Two groups have investigated the use of Approximate Entropy as a non-linear index of anesthetic effect on the EEG. (See Veselis, R., R. Reinsel, R. Alagesan, R. Heino, and R. Bedord, The EEG as a Monitor of Midazolam Amnesia: Changes in Powerand Topography as a Function of Amnesic State. Anesthesiology, 1991. 74: p. 866-874; Sleigh, J. and J. Donovan, Comparison of bispectral index, 95% spectral edge frequency and approximate entropy of the EEG, with changes in heart rate variabilityduring induction of general anaesthesia. Br J Anaesthesia, 1999. 82: p. 666-71.) Approximate Entropy (ApEn) is a regularity statistic modified from the Kolmogorov-Sinai Entropy indicator applied two decades before in EEG analysis. (See Grassberger, P.and I. Procaccia, Measuring the Strangeness of Strange Attractors. Physica, 1983. 9D: p. 189-20.) Approximate Entropy may determine the chaos in a time series of data, and may be used to relax some of the entropy restrictions. This reduces the datasize and susceptibility to noise that make theoretical entropy indicators a less desirable option for real time applications. (See Pincus, S., I. Gladstone, and R. Ehrenkranz, A regularity statistic for medical data analysis. J Clin Monit, 1991. 7: p.335-45.) In some exemplary embodiments, theoretical entropy indicators may be used. Approximately entropy may provide information from the EEG which can be used to assess CNS state during anesthesia. However, these methods are designed to determinequalities about the system which is generating the data and, as such, may be used to impart information about changes in CNS rather than just changes in the EEG. Information about the CNS can be related from a mesoscopic scale to a microscopic scale. (See, Freeman, W. and J. Barrie Analysis of spatial patterns of phase in neocortical gamma EEGs in rabbit. J Neurophysiol, 2000. 84: p. 1266-78.) While in some embodiments, these methods are computationally intense, (Preissl, H., W. Lutzenberger, F.Pulvermuller, and N. Birbaumer, Fractal dimensions of short EEG time series in humans. Neurosci Lett, 1997. 225: p. 77-80.) this issue can be addressed in alternative embodiments by speeding up the processing time by judicious use of data segments tocalculate the entropy measures (e.g., the Theiler Box method or other methods). Though this has the potential to limit the accuracy of the entropy method in some embodiments, in other embodiments it provides a reasonable estimate that changes incorrelation with signal complexity changes.
From the standpoint of applying these methods to determine relative changes in complexity of the EEG, estimates based on short series of data can produce reliable estimates that are useful in assessing epileptic events and distinguishing betweendifferent cognitive states in volunteers. (See Preissl, H., W. Lutzenberger, F. Pulvermuller, and N. Birbaumer, Fractal dimensions of short EEG time series in humans. Neurosci Lett, 1997. 225: p. 77-80; Yaylali, I., H. Kocak, and P. Jayakar, Detectionof seizures from small samples using nonlinear dynamic system theory. IEEE Trans Biomed Eng, 1996. 43: p. 743-51.)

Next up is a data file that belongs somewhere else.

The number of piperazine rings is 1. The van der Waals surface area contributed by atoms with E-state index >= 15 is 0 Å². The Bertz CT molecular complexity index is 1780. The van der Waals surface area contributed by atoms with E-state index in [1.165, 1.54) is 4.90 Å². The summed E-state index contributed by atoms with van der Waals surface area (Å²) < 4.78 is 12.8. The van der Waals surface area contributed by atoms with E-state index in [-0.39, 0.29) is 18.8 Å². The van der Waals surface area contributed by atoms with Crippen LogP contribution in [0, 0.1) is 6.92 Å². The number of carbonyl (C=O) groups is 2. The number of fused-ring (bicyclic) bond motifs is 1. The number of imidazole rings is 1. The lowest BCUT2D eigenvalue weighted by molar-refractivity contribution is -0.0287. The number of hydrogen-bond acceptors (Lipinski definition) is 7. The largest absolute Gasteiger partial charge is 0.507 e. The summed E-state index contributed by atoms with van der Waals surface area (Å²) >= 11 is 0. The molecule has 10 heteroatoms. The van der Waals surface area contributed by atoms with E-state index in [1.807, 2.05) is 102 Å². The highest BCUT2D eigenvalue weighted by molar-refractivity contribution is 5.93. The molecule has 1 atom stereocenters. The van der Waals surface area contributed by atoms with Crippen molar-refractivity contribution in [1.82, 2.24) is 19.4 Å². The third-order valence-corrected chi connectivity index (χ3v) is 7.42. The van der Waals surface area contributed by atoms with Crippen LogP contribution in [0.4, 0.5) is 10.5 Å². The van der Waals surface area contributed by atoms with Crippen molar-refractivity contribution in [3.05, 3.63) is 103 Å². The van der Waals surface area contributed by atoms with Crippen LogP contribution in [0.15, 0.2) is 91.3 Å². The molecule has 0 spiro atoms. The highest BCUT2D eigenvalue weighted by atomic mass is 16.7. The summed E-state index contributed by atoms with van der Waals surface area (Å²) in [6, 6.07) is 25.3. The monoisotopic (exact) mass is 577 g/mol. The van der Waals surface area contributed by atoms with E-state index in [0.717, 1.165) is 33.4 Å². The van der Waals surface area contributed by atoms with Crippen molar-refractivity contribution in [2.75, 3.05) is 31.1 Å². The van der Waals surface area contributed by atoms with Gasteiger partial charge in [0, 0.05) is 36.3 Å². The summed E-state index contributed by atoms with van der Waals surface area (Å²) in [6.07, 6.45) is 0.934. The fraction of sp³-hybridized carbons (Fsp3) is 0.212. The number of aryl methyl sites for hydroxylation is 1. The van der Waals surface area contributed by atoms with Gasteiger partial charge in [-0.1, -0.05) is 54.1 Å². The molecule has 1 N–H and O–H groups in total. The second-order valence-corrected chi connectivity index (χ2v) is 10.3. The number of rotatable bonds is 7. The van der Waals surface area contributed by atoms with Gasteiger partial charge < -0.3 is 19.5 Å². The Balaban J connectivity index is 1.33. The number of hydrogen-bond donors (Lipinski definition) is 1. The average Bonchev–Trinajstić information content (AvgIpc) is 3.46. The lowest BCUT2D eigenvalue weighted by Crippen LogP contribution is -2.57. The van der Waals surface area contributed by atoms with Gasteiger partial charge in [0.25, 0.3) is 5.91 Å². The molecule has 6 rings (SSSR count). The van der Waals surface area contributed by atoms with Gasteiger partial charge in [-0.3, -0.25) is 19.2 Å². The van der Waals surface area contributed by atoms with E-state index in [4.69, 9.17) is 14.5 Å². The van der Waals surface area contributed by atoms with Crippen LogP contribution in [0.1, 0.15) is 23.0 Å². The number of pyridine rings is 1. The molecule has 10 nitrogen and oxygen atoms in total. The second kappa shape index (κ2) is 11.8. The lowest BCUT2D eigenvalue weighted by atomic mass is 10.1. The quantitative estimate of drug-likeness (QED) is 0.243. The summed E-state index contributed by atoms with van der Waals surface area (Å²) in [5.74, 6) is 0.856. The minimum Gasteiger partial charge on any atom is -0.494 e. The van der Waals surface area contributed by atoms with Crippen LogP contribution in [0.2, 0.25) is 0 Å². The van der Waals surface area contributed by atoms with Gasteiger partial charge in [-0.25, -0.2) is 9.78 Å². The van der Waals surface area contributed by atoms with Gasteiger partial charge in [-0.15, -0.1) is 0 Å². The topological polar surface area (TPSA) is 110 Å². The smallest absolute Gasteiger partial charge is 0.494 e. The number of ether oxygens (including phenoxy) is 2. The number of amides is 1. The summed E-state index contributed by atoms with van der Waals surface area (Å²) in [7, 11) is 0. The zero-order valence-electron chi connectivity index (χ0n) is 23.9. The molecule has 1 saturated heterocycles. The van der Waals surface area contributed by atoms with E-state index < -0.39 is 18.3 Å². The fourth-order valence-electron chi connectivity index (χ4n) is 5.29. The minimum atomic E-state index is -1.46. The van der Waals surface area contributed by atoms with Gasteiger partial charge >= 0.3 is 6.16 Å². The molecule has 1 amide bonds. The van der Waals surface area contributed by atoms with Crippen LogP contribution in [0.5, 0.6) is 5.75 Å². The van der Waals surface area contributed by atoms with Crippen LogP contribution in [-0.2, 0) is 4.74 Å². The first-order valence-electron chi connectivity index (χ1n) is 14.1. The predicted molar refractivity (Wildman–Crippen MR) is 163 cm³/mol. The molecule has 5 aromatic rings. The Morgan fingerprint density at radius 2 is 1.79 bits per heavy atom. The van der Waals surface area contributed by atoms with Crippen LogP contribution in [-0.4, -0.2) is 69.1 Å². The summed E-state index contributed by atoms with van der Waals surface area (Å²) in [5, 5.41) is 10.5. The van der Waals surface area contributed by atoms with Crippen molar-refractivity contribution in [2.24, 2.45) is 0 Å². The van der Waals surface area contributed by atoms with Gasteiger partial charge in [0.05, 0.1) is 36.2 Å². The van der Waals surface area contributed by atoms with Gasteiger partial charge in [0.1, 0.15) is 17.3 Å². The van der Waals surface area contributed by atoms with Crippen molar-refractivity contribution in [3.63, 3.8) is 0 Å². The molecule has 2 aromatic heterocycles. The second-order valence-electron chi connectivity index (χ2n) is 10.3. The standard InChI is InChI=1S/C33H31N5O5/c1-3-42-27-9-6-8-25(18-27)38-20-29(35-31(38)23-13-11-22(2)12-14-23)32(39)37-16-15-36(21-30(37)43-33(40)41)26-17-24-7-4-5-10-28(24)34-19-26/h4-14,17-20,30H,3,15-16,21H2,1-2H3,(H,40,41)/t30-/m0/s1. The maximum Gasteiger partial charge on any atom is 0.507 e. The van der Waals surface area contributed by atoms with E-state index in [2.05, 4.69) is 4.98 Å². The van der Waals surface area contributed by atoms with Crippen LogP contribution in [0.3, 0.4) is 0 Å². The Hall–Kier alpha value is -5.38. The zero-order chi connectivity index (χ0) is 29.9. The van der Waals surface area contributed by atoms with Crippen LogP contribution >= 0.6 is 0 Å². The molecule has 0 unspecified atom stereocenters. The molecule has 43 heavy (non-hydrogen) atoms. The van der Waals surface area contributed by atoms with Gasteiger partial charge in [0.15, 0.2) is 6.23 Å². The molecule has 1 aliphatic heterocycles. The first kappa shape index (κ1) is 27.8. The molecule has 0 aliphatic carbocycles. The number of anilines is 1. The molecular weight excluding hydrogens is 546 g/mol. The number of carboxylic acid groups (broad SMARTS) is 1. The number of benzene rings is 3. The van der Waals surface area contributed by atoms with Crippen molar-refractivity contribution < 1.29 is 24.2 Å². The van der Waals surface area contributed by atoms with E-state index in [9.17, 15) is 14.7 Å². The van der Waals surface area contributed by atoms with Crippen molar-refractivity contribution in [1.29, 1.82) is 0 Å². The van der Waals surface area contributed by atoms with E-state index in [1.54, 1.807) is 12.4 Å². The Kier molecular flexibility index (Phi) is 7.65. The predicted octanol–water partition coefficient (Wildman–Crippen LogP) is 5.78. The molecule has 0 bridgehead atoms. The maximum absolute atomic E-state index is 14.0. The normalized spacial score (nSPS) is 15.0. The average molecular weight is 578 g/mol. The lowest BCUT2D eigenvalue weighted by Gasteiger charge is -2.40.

Processing of temporal EEG signals using various processing methods is exemplified in the EXAMPLES included herein below. A number of preliminary studies have been conducted to characterize the interaction between the two principle agents usedin anesthesia, a first agent, a sedative/hypnotic and a second agent, an analgesic. Exemplary agents used in some studies include propofol as the sedative/hypnotic and remifentanil as the analgesic. These agents were chosen because they areprototypical of the many agents used within these classes, they are clinically popular, and they are pharmacokinetically evanescent, which allows them to be administered to volunteer subjects multiple times within a study period without significantaccumulation of the drug. Any of a variety of other agents may be used.
Drug Interactions Between Sedative/Hypnotics and Opioids
This study was designed to quantitatively model the pharmacokinetic and pharmacodynamic interaction of the sedative/hypnotic propofol with the analgesic remifentanil in human volunteer subjects. Using a computer controlled infusion pump, bothagents were administered to the subjects at levels that initially produced light sedation and were eventually increased to produce full anesthesia. The computer controlled infusion pump uses a pharmacokinetic model to determine the delivery profilenecessary to achieve and maintain a desired concentration of drug in the subject's bloodstream. This method of pharmacologic "concentration clamping" allows for rapid attainment of a desired concentration so that assessment of drug effect can occurunder constant experimental conditions. At each targeted drug concentration, a series of tests of the subject were made to measure their responsiveness. Then the concentration was increased and the assessments were repeated, with the tests increasingin intensity. The concentration target ascended in a staircase fashion until the subject did not respond to laryngoscopy, a process used to prepare a subject for intubation. The study enrolled 24 subjects (12 male/12 female) who received three infusiontrials during their experiment day. In their first infusion trial, the subjects received one of the agents alone. In the subsequent trials, the subjects received both agents together in combinations that spanned the normal range of use of these agentsin clinical practice. An example of the drug concentration profile for two of the three trials from one subject is shown in FIG. 4.